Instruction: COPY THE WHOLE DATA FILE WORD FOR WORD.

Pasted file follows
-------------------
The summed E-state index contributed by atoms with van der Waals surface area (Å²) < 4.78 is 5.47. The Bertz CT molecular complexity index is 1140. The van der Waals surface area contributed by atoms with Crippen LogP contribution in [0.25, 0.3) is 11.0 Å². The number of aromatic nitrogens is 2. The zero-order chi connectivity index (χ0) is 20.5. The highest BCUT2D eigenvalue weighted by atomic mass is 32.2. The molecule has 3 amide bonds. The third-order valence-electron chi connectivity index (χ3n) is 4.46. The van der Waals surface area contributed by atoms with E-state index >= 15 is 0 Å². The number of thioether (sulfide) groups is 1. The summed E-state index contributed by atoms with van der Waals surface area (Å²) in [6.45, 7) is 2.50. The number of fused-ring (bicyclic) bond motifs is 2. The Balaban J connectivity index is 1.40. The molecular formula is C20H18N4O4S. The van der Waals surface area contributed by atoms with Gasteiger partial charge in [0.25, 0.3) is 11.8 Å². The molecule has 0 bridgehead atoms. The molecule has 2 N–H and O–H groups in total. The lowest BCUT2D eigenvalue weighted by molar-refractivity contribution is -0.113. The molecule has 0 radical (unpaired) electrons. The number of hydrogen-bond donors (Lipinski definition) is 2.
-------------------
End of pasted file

The summed E-state index contributed by atoms with van der Waals surface area (Å²) < 4.78 is 5.47. The Bertz CT molecular complexity index is 1140. The van der Waals surface area contributed by atoms with Crippen LogP contribution in [0.25, 0.3) is 11.0 Å². The number of aromatic nitrogens is 2. The zero-order chi connectivity index (χ0) is 20.5. The highest BCUT2D eigenvalue weighted by atomic mass is 32.2. The molecule has 3 amide bonds. The third-order valence-electron chi connectivity index (χ3n) is 4.46. The van der Waals surface area contributed by atoms with E-state index >= 15 is 0 Å². The number of thioether (sulfide) groups is 1. The summed E-state index contributed by atoms with van der Waals surface area (Å²) in [6.45, 7) is 2.50. The number of fused-ring (bicyclic) bond motifs is 2. The Balaban J connectivity index is 1.40. The molecular formula is C20H18N4O4S. The van der Waals surface area contributed by atoms with Gasteiger partial charge in [0.25, 0.3) is 11.8 Å². The molecule has 0 bridgehead atoms. The molecule has 2 N–H and O–H groups in total. The lowest BCUT2D eigenvalue weighted by molar-refractivity contribution is -0.113. The molecule has 0 radical (unpaired) electrons. The number of hydrogen-bond donors (Lipinski definition) is 2.